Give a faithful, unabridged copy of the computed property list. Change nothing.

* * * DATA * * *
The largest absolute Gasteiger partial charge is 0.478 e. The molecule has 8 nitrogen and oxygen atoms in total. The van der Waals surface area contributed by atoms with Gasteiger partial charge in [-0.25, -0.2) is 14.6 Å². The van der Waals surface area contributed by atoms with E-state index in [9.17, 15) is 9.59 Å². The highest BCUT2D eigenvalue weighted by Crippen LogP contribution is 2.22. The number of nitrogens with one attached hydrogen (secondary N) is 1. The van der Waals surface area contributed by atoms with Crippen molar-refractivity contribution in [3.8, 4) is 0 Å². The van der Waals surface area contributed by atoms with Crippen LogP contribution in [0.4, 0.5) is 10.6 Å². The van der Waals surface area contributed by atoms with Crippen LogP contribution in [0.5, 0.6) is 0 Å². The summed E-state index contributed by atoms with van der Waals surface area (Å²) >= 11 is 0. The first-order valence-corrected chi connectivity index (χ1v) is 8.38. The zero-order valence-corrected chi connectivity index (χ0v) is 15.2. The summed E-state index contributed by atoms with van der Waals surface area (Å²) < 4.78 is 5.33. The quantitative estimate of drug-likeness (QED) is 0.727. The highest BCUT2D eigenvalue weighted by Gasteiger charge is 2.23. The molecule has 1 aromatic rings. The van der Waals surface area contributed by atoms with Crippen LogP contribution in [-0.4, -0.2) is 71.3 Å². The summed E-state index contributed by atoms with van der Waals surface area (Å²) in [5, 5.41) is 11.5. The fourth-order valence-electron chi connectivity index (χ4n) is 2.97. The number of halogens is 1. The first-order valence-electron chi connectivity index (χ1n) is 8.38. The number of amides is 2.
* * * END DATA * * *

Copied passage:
The largest absolute Gasteiger partial charge is 0.478 e. The molecule has 8 nitrogen and oxygen atoms in total. The van der Waals surface area contributed by atoms with Gasteiger partial charge in [-0.25, -0.2) is 14.6 Å². The van der Waals surface area contributed by atoms with E-state index in [9.17, 15) is 9.59 Å². The highest BCUT2D eigenvalue weighted by Crippen LogP contribution is 2.22. The number of nitrogens with one attached hydrogen (secondary N) is 1. The van der Waals surface area contributed by atoms with Crippen molar-refractivity contribution in [3.8, 4) is 0 Å². The van der Waals surface area contributed by atoms with Crippen LogP contribution in [0.4, 0.5) is 10.6 Å². The van der Waals surface area contributed by atoms with Crippen LogP contribution in [0.5, 0.6) is 0 Å². The summed E-state index contributed by atoms with van der Waals surface area (Å²) >= 11 is 0. The first-order valence-corrected chi connectivity index (χ1v) is 8.38. The zero-order valence-corrected chi connectivity index (χ0v) is 15.2. The summed E-state index contributed by atoms with van der Waals surface area (Å²) < 4.78 is 5.33. The quantitative estimate of drug-likeness (QED) is 0.727. The highest BCUT2D eigenvalue weighted by Gasteiger charge is 2.23. The molecule has 1 aromatic rings. The van der Waals surface area contributed by atoms with Crippen LogP contribution in [-0.4, -0.2) is 71.3 Å². The summed E-state index contributed by atoms with van der Waals surface area (Å²) in [5, 5.41) is 11.5. The fourth-order valence-electron chi connectivity index (χ4n) is 2.97. The number of halogens is 1. The first-order valence-electron chi connectivity index (χ1n) is 8.38. The number of amides is 2.